European ministers seek options to stop West Bank annexation

Oliver Holmes

The Guardian / July 14, 2020

Israel could be deterred from acting, 11 politicians say in joint letter to EU foreign policy chief.

Foreign ministers from 11 European countries have demanded the EU quickly provide them with a list of possible actions to stop Israel annexing large parts of the occupied West Bank.

In a letter addressed to the EU foreign policy chief, Josep Borrell, and seen by the Guardian, the top politicians asked for the potential “legal consequences” for Israel of annexation and its effect on the country’s agreements with the EU.

The letter was signed by foreign ministers from Belgium, Ireland, Italy, France, Malta, Portugal, Sweden, Denmark, Luxembourg, the Netherlands and Finland – countries that have pushed back against the pledge by Israel’s prime minister, Benjamin Netanyahu, to annex land.

“The possible annexation by Israel of parts of the occupied Palestinian territory remains a matter of grave concern for the EU and its member states,” the letter said.

It added that a list of options would “contribute to our efforts to deter annexation”, suggesting Israel may be dissuaded from acting if confronted with potential concrete steps.

Some EU countries have pushed for punitive measures, including economic sanctions, as well as the possible recognition of a Palestinian state. However, the body, which makes decisions by consensus, is divided, with Israel relying on support from allies in eastern and central Europe to block moves against it.

In the letter, sent to Borrell on Friday, ministers repeated what they said was a request made at an informal meeting on 15 May when they asked him to draw up a list of potential responses to annexation, called an “options paper”.

“We understand that this is a sensitive issue and timing is important, but time is also short. We are concerned that the window to deter annexation is fast closing,” the letter said.

In February, Borrell said Israeli annexation, “if implemented, could not pass unchallenged”, but acknowledged the EU bloc could not easily move without full agreement. The Guardian has contacted the European commission for comment.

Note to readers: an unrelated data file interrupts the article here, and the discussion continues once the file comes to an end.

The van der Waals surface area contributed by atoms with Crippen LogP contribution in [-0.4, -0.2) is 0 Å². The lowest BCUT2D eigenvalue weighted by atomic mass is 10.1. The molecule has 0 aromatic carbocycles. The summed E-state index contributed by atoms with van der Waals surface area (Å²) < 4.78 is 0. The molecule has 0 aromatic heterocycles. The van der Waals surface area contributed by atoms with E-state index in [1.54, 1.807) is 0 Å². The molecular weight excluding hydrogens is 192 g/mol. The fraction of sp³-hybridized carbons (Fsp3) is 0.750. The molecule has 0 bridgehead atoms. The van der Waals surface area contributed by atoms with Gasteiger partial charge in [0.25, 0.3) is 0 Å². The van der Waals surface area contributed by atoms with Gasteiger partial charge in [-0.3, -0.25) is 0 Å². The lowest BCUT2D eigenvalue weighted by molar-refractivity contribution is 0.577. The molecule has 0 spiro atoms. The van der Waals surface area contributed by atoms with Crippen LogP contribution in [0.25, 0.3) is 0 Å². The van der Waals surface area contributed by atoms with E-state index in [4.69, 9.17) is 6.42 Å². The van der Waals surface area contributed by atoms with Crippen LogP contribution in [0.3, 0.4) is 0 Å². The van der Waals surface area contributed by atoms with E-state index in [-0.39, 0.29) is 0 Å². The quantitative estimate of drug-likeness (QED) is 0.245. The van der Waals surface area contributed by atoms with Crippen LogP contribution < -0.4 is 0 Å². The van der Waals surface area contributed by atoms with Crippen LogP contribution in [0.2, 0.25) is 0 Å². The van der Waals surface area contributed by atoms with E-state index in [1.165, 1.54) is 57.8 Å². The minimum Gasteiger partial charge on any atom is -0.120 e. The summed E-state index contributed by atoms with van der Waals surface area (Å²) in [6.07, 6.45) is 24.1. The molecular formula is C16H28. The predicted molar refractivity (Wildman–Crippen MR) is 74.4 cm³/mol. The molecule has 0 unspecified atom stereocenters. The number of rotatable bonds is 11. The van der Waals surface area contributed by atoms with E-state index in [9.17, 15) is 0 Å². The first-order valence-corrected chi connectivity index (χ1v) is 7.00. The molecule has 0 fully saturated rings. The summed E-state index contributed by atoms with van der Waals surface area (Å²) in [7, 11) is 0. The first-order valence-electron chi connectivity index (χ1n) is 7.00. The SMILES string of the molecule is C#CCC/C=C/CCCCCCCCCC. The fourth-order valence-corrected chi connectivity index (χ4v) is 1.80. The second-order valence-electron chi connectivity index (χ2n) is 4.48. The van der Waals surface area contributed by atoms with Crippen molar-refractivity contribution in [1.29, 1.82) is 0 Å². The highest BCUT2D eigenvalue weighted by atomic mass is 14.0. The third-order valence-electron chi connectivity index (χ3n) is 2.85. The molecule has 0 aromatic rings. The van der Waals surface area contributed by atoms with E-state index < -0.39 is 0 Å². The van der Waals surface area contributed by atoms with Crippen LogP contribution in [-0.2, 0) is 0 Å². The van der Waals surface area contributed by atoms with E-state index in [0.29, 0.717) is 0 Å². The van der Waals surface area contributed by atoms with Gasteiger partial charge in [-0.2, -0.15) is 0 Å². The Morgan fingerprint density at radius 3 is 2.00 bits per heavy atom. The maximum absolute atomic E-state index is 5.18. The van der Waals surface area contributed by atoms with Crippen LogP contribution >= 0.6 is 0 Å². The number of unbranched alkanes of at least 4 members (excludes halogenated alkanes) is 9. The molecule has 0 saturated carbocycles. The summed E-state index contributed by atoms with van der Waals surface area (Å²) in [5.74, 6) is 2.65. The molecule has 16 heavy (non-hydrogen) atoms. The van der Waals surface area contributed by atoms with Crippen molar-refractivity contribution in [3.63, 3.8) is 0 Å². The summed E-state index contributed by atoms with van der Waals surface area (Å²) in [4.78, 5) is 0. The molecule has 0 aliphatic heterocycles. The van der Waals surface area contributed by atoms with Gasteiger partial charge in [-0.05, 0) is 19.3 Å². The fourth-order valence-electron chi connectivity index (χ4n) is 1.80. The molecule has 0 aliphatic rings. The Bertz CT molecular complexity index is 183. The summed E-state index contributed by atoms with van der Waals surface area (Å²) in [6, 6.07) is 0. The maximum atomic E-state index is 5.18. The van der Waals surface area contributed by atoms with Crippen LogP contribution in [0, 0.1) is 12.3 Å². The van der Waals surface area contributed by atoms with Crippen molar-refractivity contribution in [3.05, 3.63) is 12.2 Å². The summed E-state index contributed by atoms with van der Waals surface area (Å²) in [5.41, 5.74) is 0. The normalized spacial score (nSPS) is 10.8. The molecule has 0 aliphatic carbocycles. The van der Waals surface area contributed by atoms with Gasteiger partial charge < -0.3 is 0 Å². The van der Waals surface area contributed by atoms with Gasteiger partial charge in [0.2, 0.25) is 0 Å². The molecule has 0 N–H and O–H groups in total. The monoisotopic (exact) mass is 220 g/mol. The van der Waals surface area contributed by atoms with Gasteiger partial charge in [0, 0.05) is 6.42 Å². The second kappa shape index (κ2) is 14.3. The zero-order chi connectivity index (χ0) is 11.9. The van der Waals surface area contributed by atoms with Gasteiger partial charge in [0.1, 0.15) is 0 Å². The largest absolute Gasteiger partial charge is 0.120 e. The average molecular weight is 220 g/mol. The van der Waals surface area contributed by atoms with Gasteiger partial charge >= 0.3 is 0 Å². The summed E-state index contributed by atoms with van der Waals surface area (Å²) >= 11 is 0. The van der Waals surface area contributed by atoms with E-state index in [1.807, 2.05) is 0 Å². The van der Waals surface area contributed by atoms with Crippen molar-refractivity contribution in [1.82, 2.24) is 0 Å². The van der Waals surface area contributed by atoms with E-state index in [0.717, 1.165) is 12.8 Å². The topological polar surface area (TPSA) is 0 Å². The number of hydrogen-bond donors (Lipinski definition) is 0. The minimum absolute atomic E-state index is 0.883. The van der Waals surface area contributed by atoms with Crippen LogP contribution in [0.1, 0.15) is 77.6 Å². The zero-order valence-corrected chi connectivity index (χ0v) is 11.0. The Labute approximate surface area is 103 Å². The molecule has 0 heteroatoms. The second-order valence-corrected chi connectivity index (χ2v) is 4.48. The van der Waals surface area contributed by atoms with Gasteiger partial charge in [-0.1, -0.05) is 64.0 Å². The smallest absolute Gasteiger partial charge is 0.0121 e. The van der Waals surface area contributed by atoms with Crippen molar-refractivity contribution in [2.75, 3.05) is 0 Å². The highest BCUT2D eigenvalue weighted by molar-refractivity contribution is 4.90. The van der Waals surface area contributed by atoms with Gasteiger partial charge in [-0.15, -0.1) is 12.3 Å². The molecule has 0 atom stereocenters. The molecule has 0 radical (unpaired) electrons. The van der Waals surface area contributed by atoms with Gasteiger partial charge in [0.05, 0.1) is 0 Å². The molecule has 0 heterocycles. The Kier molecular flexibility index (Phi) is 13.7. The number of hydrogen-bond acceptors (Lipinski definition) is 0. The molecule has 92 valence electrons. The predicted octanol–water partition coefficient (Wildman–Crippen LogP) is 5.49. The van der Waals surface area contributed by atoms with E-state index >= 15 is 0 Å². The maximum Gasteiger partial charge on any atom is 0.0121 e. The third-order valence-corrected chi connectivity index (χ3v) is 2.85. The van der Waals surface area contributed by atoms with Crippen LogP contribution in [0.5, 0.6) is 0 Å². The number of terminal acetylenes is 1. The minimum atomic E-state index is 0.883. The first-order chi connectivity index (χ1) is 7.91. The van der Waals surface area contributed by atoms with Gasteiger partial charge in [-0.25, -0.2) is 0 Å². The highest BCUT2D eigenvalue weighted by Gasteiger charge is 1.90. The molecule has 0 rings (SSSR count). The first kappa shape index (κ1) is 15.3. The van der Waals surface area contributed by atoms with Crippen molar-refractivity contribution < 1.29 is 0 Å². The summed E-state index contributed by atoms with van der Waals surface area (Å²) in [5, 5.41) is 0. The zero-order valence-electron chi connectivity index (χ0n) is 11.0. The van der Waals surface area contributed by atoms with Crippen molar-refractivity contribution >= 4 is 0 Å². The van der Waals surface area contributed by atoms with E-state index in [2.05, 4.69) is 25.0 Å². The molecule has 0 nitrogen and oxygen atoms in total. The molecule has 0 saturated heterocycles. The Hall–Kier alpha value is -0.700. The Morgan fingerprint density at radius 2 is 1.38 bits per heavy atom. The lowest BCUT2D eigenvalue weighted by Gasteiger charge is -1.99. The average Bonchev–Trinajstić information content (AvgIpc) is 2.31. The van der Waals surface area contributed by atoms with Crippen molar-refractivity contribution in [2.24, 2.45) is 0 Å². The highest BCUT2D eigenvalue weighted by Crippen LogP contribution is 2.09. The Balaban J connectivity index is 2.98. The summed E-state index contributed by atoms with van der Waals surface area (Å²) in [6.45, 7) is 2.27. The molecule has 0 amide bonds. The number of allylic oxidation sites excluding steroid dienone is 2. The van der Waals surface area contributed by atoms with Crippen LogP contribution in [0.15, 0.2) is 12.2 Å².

Netanyahu has said Israel will “apply sovereignty” to up to 30% of the West Bank, covering Israeli settlements and the fertile farmlands of the Jordan Valley.

Under a deal signed with the former opposition party, his government set 1 July to begin that process, although delays were expected and few preparations have been made. Some of Netanyahu’s domestic critics allege the leader promised annexation to win election support from ultra-nationalists but does not plan on carrying out such a controversial step.

Netanyahu had also said he wants to annex in coordination with Donald Trump, whose “vision for peace” plan unveiled in January already envisions incorporating the same territory into Israel. Washington has since sent mixed messages on whether it supports annexation.

The Palestinian leadership has rejected the plan.

On Tuesday evening Boris Johnson spoke with Mahmoud Abbas, the president of the Palestinian Authority, to repeat his concerns about Israel’s proposal to annex the West Bank, after raising similar concerns with Netanyahu last week.

A Downing Street spokesman said: “The prime minister urged President Abbas to engage in negotiations and offered the UK’s support to foster dialogue. The leaders agreed to continue to work together on this issue and others.”

Last month, a letter signed by more than 1,000 European parliamentarians, including senior Conservative figures in the UK, said “acquisition of territory by force has no place in 2020 and must have commensurate consequences”. It called on European leaders to “act decisively”.

Separately, 47 UN experts said annexation “would be the crystallisation of an already unjust reality: two peoples living in the same space, ruled by the same state, but with profoundly unequal rights”.

They added: “This is a vision of a 21st-century apartheid.”

Oliver Holmes is the Jerusalem correspondent for The Guardian